We tend to think of time as a pretty universal concept. Most of us know it’s pretty human-made, the way that we use the hours on the clock, and that some countries or regions use daylight savings and some don’t, that military time versus am/pm is a factor, and that where you are in the world will make a difference in what time it is; our phones today even have the option to tell us what time it is at home AND what part of the day it is for our best friend who lives in Spain. Well, today you’ll learn a little something about how even time itself–the way it’s calculated, not just the way it’s spent–can vary dramatically when you enter into another culture. Even for an international businessman, it can be confusing:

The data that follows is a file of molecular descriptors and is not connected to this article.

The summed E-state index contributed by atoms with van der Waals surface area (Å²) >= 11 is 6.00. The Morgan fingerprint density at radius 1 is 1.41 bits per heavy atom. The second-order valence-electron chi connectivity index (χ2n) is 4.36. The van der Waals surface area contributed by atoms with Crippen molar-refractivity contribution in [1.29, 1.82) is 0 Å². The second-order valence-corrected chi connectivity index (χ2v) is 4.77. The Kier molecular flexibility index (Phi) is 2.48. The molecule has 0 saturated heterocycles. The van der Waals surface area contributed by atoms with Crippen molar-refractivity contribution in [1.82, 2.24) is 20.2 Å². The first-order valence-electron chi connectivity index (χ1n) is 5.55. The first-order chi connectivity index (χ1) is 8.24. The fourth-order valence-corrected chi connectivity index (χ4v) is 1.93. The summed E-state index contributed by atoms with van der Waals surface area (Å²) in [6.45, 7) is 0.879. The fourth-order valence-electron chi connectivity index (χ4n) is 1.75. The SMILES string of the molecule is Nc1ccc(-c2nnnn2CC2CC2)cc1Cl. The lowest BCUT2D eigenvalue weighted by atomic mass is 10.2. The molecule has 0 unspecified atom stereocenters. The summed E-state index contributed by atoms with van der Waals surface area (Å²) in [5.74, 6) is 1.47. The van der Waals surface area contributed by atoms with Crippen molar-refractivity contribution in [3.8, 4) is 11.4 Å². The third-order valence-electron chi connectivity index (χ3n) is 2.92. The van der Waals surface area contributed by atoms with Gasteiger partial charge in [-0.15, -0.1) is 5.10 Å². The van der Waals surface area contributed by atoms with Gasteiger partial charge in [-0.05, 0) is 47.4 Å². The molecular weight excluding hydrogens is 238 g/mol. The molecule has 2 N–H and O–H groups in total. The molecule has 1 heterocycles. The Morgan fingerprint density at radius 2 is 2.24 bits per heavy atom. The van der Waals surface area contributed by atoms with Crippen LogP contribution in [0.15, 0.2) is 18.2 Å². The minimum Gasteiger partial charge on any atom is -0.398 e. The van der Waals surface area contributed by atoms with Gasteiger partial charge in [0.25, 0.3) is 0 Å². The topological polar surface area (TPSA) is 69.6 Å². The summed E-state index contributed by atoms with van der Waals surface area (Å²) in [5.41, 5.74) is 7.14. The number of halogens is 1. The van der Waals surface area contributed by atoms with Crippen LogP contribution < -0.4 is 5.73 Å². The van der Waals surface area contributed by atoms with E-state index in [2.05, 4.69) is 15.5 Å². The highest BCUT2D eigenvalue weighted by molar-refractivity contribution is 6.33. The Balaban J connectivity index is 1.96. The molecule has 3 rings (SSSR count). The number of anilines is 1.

“Kemal Oznoyan was baffled.
He helped open a factory in Addis Ababa for the Turkish textile company, Ayka, seven years ago… “When we organize meeting, they were talking about Ethiopian time, but we were talking about European time,” he recalls.
Once, for example, he and his colleagues set up a meeting for 6 o’clock. Oznoyan thought, “6 p.m., no problem.” But a bit after noon he got a call from the guy he was meeting. “He calls, ‘Where are you? I’m waiting in the downstairs.’” Oznayan says. “[I ask him] ‘Why?’”
It turns out, Oznayan’s colleague meant 6:00 in Ethiopian time, which is noon by Oznoyan’s clock.”
I would love to operate on Ethiopian time. How would you adjust? Comment below.